Keza, one of the bonobos at Lola, has a new friend – Ashley Judd! The Hollywood starlet is also a human rights activist, and has traveled to Congo several times to raise awareness for the suffering of Congo, especially women. Ashley is one of the few celebrities who has traveled to Congo, which is not a fashionable cause. In fact, many Americans are unaware of the international war that has killed 5.4 million people since 1996 – making it the deadliest conflict since World War II.
Ashley’s diary of her time in the region is one of the most moving witness to the devastation of the region that I have read.
But Ashley found a little respite from her grueling journey at Lola, where she turned up without an announcement or entourage, and met Keza.
Keza is an adult male bonobo who lived for 15 years in a biomedical laboratory in Kinshasa. He lived his whole life behind bars, never climbing a tree or building a nest. During the two wars, he and three other bonobos were often starving – to the point they ate cobwebs. Claudine tried for 10 years to rescue them, and finally, in 2004, they were brought to Lola.
When they first arrived, they wouldn’t come out of the night buildings because they were terrified of grass, which they had never seen before.
Here is the video of their transfer.
Keza, like anyone who has been imprisoned for 15 years, has a few problems. He is unpredictable and occasionally aggressive towards humans. I’ve tried for years to play with him, but he has never shown much interested in me (no matter how many bananas I bribe him with). The only person I’ve really seen him connect with is Claudine. He makes this funny face for her, where he pushes out his lips, like this:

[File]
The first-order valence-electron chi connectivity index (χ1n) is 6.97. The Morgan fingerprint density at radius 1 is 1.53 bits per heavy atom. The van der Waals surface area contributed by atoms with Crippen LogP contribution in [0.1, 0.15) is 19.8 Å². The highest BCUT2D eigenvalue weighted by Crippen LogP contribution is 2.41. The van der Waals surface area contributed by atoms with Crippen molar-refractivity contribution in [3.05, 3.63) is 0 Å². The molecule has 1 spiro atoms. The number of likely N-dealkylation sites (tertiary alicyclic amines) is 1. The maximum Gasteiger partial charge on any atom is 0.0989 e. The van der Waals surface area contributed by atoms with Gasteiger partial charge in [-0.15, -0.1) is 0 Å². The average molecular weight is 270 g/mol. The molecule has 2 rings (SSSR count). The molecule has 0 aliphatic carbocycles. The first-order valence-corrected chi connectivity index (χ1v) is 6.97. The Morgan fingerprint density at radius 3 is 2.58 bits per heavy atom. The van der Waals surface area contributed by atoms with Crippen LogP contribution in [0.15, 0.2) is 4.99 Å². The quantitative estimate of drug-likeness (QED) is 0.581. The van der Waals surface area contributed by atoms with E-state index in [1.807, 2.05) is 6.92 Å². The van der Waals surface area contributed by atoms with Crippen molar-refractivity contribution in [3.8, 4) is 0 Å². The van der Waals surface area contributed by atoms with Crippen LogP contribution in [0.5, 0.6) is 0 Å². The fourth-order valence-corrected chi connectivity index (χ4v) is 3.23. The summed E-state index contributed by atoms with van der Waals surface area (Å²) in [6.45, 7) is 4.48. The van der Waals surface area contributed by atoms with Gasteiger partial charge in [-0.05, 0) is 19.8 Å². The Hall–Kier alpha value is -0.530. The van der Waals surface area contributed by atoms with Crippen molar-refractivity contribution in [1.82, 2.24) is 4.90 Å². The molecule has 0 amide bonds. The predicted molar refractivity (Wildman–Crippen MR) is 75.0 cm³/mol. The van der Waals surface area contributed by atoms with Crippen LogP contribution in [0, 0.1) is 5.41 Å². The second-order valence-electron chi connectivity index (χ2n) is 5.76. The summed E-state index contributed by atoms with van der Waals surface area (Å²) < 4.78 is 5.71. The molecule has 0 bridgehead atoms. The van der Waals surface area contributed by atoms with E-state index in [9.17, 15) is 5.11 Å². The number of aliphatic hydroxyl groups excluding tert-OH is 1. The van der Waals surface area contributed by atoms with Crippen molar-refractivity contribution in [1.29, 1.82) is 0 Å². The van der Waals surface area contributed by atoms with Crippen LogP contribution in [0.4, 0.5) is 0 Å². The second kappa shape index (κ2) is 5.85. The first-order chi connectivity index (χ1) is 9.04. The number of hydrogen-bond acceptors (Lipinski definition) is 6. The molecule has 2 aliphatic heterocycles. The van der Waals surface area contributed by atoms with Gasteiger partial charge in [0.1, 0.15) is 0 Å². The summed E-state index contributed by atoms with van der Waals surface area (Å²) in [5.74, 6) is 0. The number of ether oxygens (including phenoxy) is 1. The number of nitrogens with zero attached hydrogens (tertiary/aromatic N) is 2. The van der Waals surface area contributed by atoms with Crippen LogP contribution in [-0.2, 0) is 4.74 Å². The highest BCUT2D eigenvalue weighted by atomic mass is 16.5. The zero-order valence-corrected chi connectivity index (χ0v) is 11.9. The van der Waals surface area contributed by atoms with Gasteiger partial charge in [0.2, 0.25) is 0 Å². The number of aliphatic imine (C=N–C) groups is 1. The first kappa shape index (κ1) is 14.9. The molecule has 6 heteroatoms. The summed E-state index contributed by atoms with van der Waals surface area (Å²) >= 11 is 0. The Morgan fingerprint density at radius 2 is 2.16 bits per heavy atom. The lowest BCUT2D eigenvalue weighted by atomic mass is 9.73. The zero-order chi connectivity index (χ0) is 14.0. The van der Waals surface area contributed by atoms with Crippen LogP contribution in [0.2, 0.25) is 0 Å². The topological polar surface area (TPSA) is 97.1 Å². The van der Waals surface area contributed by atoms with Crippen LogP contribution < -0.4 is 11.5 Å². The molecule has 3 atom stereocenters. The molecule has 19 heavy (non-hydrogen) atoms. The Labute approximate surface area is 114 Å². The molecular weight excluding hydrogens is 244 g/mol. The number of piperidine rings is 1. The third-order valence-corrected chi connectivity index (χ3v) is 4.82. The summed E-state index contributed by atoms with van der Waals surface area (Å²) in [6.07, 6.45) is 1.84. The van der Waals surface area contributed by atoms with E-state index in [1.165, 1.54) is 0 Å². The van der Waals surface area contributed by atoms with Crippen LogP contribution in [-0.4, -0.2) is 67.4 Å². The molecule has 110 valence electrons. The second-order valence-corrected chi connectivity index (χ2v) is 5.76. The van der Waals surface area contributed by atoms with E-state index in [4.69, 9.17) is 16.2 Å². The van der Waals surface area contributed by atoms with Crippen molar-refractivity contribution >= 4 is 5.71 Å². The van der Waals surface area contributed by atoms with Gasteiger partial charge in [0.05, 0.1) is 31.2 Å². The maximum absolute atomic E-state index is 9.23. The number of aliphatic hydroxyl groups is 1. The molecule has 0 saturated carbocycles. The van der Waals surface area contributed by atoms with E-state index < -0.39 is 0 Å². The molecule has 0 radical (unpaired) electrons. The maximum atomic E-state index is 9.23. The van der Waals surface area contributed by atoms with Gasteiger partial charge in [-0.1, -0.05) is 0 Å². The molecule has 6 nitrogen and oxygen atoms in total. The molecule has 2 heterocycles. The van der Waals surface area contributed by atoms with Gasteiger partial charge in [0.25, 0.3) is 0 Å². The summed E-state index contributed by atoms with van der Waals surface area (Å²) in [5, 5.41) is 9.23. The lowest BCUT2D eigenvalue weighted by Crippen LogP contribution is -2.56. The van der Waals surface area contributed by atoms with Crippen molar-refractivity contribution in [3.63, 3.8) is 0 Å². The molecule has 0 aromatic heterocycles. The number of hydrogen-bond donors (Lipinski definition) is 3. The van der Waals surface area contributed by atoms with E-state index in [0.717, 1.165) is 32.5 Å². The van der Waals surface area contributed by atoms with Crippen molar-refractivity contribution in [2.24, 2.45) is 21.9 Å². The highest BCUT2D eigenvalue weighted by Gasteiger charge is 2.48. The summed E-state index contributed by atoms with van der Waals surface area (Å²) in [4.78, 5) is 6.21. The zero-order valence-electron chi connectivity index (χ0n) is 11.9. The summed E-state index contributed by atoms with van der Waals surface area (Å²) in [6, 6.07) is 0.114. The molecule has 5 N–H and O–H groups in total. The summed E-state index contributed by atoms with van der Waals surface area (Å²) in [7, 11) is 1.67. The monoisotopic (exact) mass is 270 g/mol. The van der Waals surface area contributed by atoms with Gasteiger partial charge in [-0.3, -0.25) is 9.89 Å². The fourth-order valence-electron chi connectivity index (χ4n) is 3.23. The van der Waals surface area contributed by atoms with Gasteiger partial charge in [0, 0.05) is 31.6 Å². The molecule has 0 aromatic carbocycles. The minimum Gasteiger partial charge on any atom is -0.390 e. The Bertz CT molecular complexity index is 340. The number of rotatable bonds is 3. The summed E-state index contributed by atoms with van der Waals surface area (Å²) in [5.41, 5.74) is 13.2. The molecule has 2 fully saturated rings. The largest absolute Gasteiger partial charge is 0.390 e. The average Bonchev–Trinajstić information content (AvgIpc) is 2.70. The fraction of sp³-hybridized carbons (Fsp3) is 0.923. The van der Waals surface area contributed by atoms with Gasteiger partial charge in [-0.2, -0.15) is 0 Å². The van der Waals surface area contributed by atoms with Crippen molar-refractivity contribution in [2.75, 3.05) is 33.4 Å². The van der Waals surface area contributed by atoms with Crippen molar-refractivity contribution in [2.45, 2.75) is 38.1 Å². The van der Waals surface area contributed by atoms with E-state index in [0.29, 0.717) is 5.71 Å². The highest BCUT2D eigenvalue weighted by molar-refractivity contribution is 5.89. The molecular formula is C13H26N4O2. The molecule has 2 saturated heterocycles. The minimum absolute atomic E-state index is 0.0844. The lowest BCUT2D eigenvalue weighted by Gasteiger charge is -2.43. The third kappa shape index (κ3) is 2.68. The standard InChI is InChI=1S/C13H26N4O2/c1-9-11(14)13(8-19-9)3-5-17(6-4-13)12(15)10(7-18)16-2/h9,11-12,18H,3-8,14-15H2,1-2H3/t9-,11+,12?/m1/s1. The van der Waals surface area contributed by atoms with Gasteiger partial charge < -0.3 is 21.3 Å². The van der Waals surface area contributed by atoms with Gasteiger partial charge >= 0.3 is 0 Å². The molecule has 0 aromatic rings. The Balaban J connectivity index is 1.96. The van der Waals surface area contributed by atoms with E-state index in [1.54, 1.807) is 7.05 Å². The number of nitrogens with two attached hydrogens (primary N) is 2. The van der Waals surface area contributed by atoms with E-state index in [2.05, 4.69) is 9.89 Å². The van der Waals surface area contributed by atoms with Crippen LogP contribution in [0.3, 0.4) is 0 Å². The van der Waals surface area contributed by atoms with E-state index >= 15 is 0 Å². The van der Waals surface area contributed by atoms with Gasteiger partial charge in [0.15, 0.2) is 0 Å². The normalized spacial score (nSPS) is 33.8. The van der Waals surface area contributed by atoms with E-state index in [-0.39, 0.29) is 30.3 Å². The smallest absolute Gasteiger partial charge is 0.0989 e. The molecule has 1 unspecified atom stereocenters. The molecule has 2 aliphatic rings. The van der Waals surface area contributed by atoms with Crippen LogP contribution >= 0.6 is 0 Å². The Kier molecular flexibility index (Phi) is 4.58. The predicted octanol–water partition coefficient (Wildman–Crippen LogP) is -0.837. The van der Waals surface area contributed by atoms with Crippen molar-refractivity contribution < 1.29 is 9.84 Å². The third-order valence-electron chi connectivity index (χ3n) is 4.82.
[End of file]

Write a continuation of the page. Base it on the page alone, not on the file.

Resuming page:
Then I got this note from Ashley,
‘He kept soliciting, so we played and had the best time. He would run and roll, and then sit, waiting for me to take my turn. I’d have a go, and he would be so elated. And, he kept wanting to kiss, and running to the door. I nearly climbed the fence!!!!!! We had such a great time, and he did not seem to want me to go, as evidenced by getting a hold of my pants and not letting go for 3/4 of an hour.’
I was so happy Keza found someone to connect with. Unlike most of the other bonobos, who are somebody’s favourite, everyone’s a little wary of Keza, because he’s unpredictable.
When bonobos are raised by people, they have this need to engage with them, which is why if you walk around Lola, 60 bonobos will follow you. But when bonobos are raised and abused by people, they become conflicted. They still want to interact, but sometimes they snap. I don’t really know how to explain it, but I think playing and engaging with Ashley meant a lot to Keza, especially since it’s so rare.
So thank you, Ashley, for making Keza happy for an afternoon. Come back and visit soon!